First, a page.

The big step on this path is to understand that there are other ways of walking. That not everything can be achieved , and even less is one obliged to achieve anything.
When we base an objective on the obligation to achieve it, we lose the ability to enjoy the process and even its product or result, because we were under the obligation to achieve it and felt the pressure to fail (“it’s the right thing to do”). However, if we look at high excellence environments, such as the engineering field, we set objectives of continuous improvement or efficiency, which consist of adopting other types of approaches.
Here it is a question of improving, knowing that what we do today, good or bad, can be improved tomorrow. That A mistake is not a failure, but a learning , and that a good management of motivation pushes us to pursue objectives that we really want (based on what we want), instead of what we are obliged to do (what we “have” to do).
4. Negative self-referential beliefs: I am what I believe vs. I believe what I am
One of the biggest mistakes we can make in managing our emotional states of well-being is to think that we are in a certain way, because when we claim to be in that certain way, usually negative, we assume this as something personal and permanent (“I am like this”).
If I am what I think I am, and I think I am something negative, I will be limiting myself , at least for as long as I hold such a negative self-referential belief. I like to think that our way of being has more to do with our way of doing things and therefore, if I believe that I can do things differently, I will be able to be and feel different.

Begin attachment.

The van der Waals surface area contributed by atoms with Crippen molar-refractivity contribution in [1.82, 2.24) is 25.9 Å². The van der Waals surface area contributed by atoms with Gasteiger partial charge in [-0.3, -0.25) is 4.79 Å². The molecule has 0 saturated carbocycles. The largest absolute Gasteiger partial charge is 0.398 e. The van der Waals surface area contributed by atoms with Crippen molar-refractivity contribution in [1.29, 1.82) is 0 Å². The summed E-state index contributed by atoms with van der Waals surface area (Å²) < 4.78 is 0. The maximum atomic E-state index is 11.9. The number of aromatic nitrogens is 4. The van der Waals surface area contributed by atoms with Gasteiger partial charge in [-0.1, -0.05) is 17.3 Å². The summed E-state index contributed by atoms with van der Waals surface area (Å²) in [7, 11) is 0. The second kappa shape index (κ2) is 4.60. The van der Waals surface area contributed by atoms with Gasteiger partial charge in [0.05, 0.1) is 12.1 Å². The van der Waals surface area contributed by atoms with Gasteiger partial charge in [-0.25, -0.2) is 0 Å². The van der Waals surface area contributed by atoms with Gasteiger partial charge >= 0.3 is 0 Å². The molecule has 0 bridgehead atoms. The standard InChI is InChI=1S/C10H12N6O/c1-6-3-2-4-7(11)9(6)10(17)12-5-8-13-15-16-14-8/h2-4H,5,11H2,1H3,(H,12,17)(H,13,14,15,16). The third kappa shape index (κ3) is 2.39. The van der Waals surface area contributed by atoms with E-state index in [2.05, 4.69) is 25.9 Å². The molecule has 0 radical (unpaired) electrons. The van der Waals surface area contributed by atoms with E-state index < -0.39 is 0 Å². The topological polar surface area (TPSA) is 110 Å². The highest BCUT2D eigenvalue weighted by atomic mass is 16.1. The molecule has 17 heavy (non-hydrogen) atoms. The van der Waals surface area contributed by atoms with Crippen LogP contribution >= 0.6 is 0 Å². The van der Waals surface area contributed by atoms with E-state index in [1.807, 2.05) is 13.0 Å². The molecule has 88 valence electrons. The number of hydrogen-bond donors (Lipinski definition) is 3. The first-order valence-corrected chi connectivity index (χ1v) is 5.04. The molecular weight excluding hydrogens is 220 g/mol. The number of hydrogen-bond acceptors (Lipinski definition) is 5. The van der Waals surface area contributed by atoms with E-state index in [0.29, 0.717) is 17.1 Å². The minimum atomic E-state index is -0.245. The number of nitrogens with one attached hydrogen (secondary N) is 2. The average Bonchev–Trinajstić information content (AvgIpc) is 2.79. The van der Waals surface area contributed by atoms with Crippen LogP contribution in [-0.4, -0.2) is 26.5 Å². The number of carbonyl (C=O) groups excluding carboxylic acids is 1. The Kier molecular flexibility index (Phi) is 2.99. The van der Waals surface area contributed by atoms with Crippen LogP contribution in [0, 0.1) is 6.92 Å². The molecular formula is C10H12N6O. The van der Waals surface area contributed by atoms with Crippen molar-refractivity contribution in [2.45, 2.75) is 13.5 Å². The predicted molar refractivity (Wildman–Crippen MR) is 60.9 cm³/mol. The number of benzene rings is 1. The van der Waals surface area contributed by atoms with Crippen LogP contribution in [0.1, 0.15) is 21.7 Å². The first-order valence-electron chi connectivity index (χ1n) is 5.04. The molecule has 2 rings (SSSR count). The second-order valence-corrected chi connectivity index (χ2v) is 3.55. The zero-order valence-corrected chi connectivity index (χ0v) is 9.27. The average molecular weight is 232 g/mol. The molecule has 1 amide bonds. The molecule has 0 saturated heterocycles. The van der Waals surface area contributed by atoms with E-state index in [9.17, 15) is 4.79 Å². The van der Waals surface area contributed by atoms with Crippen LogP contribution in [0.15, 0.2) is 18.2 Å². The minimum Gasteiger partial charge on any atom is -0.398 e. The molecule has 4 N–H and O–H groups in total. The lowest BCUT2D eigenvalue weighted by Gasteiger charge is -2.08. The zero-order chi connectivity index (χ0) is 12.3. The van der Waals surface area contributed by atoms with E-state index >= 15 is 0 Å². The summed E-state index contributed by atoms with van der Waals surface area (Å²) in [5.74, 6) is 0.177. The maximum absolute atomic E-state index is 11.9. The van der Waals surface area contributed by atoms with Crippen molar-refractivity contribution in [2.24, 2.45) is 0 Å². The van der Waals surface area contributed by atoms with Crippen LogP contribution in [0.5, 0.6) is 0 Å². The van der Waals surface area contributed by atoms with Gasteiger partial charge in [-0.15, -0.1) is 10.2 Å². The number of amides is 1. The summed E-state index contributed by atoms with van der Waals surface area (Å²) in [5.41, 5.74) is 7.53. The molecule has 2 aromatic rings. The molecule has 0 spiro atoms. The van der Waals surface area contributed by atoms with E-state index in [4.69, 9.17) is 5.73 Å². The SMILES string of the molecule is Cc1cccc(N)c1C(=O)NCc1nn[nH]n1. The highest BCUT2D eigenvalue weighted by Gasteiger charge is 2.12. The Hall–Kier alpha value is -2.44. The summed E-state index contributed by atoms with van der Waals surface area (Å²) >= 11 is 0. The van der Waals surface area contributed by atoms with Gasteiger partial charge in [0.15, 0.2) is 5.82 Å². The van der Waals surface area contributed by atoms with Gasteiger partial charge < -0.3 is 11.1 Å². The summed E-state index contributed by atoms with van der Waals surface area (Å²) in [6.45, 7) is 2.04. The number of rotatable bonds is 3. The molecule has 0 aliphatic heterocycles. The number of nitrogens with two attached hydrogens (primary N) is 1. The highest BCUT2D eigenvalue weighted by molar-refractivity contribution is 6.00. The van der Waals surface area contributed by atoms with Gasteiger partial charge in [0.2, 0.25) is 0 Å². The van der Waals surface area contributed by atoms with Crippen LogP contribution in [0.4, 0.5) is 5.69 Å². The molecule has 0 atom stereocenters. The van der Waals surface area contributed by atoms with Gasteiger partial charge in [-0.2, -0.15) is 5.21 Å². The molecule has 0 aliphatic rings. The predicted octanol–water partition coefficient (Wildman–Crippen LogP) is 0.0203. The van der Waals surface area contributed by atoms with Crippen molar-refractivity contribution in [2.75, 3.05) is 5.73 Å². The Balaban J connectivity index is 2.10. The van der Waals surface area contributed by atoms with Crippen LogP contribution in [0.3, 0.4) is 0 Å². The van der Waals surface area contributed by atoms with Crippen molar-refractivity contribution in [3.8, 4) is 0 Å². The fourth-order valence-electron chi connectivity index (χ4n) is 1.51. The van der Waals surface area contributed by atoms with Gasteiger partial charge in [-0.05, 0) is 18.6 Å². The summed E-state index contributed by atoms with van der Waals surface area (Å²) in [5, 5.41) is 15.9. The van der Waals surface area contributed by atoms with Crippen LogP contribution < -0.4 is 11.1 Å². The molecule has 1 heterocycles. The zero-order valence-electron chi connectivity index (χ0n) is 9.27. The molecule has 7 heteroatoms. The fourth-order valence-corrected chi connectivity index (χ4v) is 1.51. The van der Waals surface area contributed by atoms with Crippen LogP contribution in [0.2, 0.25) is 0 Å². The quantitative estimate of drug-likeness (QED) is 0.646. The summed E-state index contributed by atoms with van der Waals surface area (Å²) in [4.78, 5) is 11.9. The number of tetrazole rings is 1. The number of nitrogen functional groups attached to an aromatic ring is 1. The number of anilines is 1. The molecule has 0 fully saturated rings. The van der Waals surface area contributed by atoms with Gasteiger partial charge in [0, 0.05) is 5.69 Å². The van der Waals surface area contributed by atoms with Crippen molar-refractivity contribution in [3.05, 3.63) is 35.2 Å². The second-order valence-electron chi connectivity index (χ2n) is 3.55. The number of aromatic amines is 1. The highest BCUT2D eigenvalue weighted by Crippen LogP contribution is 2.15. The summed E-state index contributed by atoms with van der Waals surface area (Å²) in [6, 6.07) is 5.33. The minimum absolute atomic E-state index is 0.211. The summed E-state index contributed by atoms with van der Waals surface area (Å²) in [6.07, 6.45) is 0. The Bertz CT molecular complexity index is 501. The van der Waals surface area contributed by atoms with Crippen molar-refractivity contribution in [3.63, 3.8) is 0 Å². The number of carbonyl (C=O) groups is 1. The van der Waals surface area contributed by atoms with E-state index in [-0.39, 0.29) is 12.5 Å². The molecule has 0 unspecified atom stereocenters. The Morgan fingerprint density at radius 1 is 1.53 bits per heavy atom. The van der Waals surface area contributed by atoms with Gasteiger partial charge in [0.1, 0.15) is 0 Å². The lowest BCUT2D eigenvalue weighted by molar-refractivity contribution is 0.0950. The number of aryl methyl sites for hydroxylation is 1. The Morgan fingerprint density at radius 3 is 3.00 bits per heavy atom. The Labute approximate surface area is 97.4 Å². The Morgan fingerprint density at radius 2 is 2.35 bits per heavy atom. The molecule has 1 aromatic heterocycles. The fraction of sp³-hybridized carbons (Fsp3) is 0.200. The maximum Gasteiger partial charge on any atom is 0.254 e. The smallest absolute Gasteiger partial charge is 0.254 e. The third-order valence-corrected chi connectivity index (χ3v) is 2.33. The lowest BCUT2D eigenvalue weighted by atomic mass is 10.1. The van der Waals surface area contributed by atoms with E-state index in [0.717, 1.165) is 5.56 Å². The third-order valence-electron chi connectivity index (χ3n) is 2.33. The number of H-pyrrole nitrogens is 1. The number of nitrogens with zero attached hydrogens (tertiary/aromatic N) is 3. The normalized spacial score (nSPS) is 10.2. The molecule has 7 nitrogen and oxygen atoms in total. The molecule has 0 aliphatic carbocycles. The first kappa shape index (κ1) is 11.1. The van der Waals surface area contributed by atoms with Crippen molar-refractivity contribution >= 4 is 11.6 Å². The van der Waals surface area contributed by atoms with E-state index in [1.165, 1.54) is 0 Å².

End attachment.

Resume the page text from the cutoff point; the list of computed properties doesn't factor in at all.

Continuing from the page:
This way of doing things differently is a way of creating a sense of self , which obviously gives us back the capacity to improve ourselves, to learn and to improve. If I am what I create, I leave little space to create what I can be.
5. Attitudinal mismanagement: Pessimism and fear vs. optimism and motivation
Emotions are sometimes like the waves of the sea. If the sea is calm, my well-being goes up, and vice versa. If the sea comes in rough, my well-being fades away. It’s true, we can’t decide how these waves will come, but what we can do is learn to sail in front of them.
This learning to navigate basically consists of taking out interpretations of the various situations we will have to face at a given moment in our lives.
The pessimist wants to see everything black where there is only one mole, while the optimist knows how to broaden his perspective , finding readings that assume the difficulty and focusing on those interpretations of situations that contribute most to his experience of well-being. This does not necessarily mean that everything can be positive, but rather to focus on what is important. From this negative experience… what could I get or how could I assimilate it for my own development?
And you, do you make mistakes too?